Friday July 11 2014

Rwenzori suspected attackers face treason charges

Some of the suspected attackers being paraded

Some of the suspected attackers being paraded at Bundibugyo Central Police Station. FILE PHOTO 

By Job Bwire

The 113 people who were arrested in connection with Bundibujyo, Kasese attacks that left over 90 people dead face treason charges, according to police.

The police spokesperson, Mr Fred Enanga said on Friday that the suspects who are still in police custody include the top Rwenzururu Kingdom officials like the Premier Mr Noah Nzaghale; the kingdom’s deputy premier, Mr Yeremiya Mutooro; Mr Kule Isebayanda, the chairperson of the Rwenzururu youth wing; Mr Mberamu Erisania, the minister for Tourism and Mr Yoramu Mulema, the chairperson of Rwenzururu war veterans and the chief adviser to the Omusinga (King) on security matters.
“All the files of the suspects are in their advanced stage and awaiting the advice of the Director for Public Prosecution (DPP). They will be arraigned in court today (Friday) or early next week on charges of treason and concealing treason,” said Mr Enanga, adding,“They have all recorded statements indicating that they had a hand in the attacks.”  
However, Mr Enanga dismissed rumours that police intend to arrest the Rwenzururu king, Charles Wisley Mumbere.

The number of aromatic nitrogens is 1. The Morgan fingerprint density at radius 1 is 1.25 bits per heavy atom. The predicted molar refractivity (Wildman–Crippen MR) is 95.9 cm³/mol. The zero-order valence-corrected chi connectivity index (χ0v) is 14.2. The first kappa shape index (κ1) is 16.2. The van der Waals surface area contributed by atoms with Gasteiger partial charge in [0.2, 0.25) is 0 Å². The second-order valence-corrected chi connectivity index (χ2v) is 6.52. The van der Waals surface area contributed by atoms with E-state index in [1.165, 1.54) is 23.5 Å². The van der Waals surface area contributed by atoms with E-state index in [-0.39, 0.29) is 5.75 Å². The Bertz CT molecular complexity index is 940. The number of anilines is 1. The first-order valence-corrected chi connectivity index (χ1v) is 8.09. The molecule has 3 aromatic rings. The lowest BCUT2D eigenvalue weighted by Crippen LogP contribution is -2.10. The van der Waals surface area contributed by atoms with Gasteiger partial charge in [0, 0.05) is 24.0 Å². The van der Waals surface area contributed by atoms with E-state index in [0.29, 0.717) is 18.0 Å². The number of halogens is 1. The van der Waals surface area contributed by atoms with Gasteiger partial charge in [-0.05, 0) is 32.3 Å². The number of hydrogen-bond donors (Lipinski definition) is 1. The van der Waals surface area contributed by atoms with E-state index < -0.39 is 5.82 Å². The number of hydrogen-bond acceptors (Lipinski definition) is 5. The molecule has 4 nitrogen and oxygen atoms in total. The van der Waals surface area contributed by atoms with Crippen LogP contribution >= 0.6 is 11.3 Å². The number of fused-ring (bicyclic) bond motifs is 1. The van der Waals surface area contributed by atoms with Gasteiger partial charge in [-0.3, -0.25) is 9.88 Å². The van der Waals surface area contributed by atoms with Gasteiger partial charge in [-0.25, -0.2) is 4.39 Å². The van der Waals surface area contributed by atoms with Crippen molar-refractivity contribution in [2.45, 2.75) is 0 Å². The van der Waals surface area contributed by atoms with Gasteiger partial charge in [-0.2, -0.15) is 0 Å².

“But if our investigations reveal that he (Omusinga Mumbere) was also involved in the attacks, then the law will take its course,” explained Mr Enanga.
Meanwhile, Enanga said two more people, including the minister of information and another person who allegedly helped the attackers to procure a witchdoctor from Democratic Republic of Congo have been arrested and detained at Kasese Central police station. 
The minister’s arrest on Friday morning brings to six the number of kingdom officials in detention as the hunt for attackers in what has been described as tribal clashes between the Basongora and Bamba, continues and investigation for the cause expands.
Speaking to Parliament on Thursday, the minister of defence, Dr Crispus Kiyonga blamed the attacks on land and economic inequality, adding that they were fuelled by witchcraft.
“....investigations are on and many people including the attackers who were captured alive are being interrogated… To have a situation in the country where people still think that witchcraft can protect them from bullets and therefore daringly attack an army barracks, is a clear indication of the long road we still have to travel to achieve socio-economic transformation,” Dr Kiyonga said.